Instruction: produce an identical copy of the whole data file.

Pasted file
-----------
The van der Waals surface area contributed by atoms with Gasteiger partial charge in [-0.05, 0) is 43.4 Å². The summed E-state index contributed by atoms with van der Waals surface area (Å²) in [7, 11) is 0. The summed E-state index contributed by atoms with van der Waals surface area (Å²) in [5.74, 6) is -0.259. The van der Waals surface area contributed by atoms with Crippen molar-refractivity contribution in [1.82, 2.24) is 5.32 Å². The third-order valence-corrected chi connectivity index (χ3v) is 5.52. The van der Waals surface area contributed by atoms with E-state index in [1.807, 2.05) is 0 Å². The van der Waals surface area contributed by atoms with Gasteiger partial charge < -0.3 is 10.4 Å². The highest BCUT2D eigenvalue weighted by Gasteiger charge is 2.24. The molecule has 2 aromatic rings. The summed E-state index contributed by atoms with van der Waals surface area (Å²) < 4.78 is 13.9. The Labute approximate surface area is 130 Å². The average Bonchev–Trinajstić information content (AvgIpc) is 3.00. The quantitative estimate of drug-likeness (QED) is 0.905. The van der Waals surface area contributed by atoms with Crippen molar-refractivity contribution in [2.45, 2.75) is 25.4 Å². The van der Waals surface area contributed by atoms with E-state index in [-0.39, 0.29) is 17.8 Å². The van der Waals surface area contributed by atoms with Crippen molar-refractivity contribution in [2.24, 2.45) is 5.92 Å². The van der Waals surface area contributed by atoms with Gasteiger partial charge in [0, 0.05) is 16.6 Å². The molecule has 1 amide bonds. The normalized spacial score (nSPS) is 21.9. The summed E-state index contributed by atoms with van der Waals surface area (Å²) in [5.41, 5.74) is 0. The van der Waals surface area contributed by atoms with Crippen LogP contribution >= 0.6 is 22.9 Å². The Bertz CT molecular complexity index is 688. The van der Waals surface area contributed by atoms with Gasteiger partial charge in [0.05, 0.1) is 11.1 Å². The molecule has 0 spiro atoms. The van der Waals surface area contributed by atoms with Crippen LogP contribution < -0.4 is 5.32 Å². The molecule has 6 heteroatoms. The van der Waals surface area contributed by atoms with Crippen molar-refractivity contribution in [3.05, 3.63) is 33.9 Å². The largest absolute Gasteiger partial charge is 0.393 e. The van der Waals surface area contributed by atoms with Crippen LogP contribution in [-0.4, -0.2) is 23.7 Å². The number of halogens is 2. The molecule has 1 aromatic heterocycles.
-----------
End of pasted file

The van der Waals surface area contributed by atoms with Gasteiger partial charge in [-0.05, 0) is 43.4 Å². The summed E-state index contributed by atoms with van der Waals surface area (Å²) in [7, 11) is 0. The summed E-state index contributed by atoms with van der Waals surface area (Å²) in [5.74, 6) is -0.259. The van der Waals surface area contributed by atoms with Crippen molar-refractivity contribution in [1.82, 2.24) is 5.32 Å². The third-order valence-corrected chi connectivity index (χ3v) is 5.52. The van der Waals surface area contributed by atoms with E-state index in [1.807, 2.05) is 0 Å². The van der Waals surface area contributed by atoms with Gasteiger partial charge < -0.3 is 10.4 Å². The highest BCUT2D eigenvalue weighted by Gasteiger charge is 2.24. The molecule has 2 aromatic rings. The summed E-state index contributed by atoms with van der Waals surface area (Å²) < 4.78 is 13.9. The Labute approximate surface area is 130 Å². The average Bonchev–Trinajstić information content (AvgIpc) is 3.00. The quantitative estimate of drug-likeness (QED) is 0.905. The van der Waals surface area contributed by atoms with Crippen molar-refractivity contribution in [2.45, 2.75) is 25.4 Å². The van der Waals surface area contributed by atoms with E-state index in [-0.39, 0.29) is 17.8 Å². The van der Waals surface area contributed by atoms with Crippen molar-refractivity contribution in [2.24, 2.45) is 5.92 Å². The van der Waals surface area contributed by atoms with Gasteiger partial charge in [0, 0.05) is 16.6 Å². The molecule has 1 amide bonds. The normalized spacial score (nSPS) is 21.9. The summed E-state index contributed by atoms with van der Waals surface area (Å²) in [5.41, 5.74) is 0. The van der Waals surface area contributed by atoms with Crippen LogP contribution >= 0.6 is 22.9 Å². The Bertz CT molecular complexity index is 688. The van der Waals surface area contributed by atoms with Gasteiger partial charge in [0.05, 0.1) is 11.1 Å². The molecule has 0 spiro atoms. The van der Waals surface area contributed by atoms with Crippen LogP contribution < -0.4 is 5.32 Å². The molecule has 6 heteroatoms. The van der Waals surface area contributed by atoms with Crippen molar-refractivity contribution in [3.05, 3.63) is 33.9 Å². The largest absolute Gasteiger partial charge is 0.393 e. The van der Waals surface area contributed by atoms with Crippen LogP contribution in [-0.4, -0.2) is 23.7 Å². The number of halogens is 2. The molecule has 1 aromatic heterocycles.